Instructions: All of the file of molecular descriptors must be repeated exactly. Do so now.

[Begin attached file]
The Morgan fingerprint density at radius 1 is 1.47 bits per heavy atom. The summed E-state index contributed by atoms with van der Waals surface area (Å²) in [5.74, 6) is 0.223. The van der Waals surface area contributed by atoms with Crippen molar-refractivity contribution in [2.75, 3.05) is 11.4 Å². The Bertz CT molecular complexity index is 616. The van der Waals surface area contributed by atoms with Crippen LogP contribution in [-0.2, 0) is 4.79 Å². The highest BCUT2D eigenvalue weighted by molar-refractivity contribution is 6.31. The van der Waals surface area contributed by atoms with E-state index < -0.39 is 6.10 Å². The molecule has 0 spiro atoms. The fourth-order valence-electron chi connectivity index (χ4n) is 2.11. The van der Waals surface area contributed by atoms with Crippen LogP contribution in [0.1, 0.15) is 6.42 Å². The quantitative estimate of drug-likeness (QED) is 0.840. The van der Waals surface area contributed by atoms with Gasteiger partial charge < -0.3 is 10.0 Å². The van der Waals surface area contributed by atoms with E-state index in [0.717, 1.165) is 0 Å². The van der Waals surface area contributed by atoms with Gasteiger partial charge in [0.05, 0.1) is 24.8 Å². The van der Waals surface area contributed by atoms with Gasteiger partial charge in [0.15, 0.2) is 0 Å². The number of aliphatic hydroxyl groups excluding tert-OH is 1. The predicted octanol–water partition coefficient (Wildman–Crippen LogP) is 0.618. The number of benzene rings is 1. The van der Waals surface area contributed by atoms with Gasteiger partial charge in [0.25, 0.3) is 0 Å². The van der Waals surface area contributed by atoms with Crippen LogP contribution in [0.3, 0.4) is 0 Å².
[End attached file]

The Morgan fingerprint density at radius 1 is 1.47 bits per heavy atom. The summed E-state index contributed by atoms with van der Waals surface area (Å²) in [5.74, 6) is 0.223. The van der Waals surface area contributed by atoms with Crippen molar-refractivity contribution in [2.75, 3.05) is 11.4 Å². The Bertz CT molecular complexity index is 616. The van der Waals surface area contributed by atoms with Crippen LogP contribution in [-0.2, 0) is 4.79 Å². The highest BCUT2D eigenvalue weighted by molar-refractivity contribution is 6.31. The van der Waals surface area contributed by atoms with E-state index < -0.39 is 6.10 Å². The molecule has 0 spiro atoms. The fourth-order valence-electron chi connectivity index (χ4n) is 2.11. The van der Waals surface area contributed by atoms with Crippen LogP contribution in [0.1, 0.15) is 6.42 Å². The quantitative estimate of drug-likeness (QED) is 0.840. The van der Waals surface area contributed by atoms with Gasteiger partial charge < -0.3 is 10.0 Å². The van der Waals surface area contributed by atoms with E-state index in [0.717, 1.165) is 0 Å². The van der Waals surface area contributed by atoms with Gasteiger partial charge in [0.05, 0.1) is 24.8 Å². The van der Waals surface area contributed by atoms with Gasteiger partial charge in [0.15, 0.2) is 0 Å². The number of aliphatic hydroxyl groups excluding tert-OH is 1. The predicted octanol–water partition coefficient (Wildman–Crippen LogP) is 0.618. The number of benzene rings is 1. The van der Waals surface area contributed by atoms with Gasteiger partial charge in [0.25, 0.3) is 0 Å². The van der Waals surface area contributed by atoms with Crippen LogP contribution in [0.3, 0.4) is 0 Å².